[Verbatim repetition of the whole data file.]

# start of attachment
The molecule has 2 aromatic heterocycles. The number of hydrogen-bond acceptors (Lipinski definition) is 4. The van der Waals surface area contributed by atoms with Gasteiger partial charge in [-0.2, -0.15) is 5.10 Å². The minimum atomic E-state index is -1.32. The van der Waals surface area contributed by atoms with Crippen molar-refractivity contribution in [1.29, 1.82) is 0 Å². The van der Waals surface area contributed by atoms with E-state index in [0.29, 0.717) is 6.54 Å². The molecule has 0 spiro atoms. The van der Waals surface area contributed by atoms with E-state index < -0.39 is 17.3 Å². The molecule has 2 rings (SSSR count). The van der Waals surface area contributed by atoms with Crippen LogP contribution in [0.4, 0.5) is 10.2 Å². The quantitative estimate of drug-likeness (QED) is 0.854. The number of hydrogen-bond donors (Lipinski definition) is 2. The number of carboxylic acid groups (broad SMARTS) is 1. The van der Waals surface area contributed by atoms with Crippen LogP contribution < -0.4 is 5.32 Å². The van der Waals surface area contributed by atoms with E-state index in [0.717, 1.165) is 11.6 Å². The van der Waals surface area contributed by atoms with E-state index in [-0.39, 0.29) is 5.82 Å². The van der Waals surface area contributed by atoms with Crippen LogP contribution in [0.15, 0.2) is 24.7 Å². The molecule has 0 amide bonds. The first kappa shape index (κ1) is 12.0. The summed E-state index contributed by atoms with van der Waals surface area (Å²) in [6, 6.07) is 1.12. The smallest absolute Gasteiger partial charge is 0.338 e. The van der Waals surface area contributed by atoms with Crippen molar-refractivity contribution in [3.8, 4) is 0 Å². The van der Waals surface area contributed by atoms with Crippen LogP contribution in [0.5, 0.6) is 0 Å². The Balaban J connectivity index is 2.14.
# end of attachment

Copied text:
The molecule has 2 aromatic heterocycles. The number of hydrogen-bond acceptors (Lipinski definition) is 4. The van der Waals surface area contributed by atoms with Gasteiger partial charge in [-0.2, -0.15) is 5.10 Å². The minimum atomic E-state index is -1.32. The van der Waals surface area contributed by atoms with Crippen molar-refractivity contribution in [1.29, 1.82) is 0 Å². The van der Waals surface area contributed by atoms with E-state index in [0.29, 0.717) is 6.54 Å². The molecule has 0 spiro atoms. The van der Waals surface area contributed by atoms with E-state index < -0.39 is 17.3 Å². The molecule has 2 rings (SSSR count). The van der Waals surface area contributed by atoms with Crippen LogP contribution in [0.4, 0.5) is 10.2 Å². The quantitative estimate of drug-likeness (QED) is 0.854. The number of hydrogen-bond donors (Lipinski definition) is 2. The number of carboxylic acid groups (broad SMARTS) is 1. The van der Waals surface area contributed by atoms with Crippen LogP contribution < -0.4 is 5.32 Å². The van der Waals surface area contributed by atoms with E-state index in [0.717, 1.165) is 11.6 Å². The van der Waals surface area contributed by atoms with E-state index in [-0.39, 0.29) is 5.82 Å². The van der Waals surface area contributed by atoms with Crippen LogP contribution in [0.15, 0.2) is 24.7 Å². The molecule has 0 amide bonds. The first kappa shape index (κ1) is 12.0. The summed E-state index contributed by atoms with van der Waals surface area (Å²) in [6, 6.07) is 1.12. The smallest absolute Gasteiger partial charge is 0.338 e. The van der Waals surface area contributed by atoms with Crippen molar-refractivity contribution in [3.8, 4) is 0 Å². The van der Waals surface area contributed by atoms with Crippen LogP contribution in [0.5, 0.6) is 0 Å². The Balaban J connectivity index is 2.14.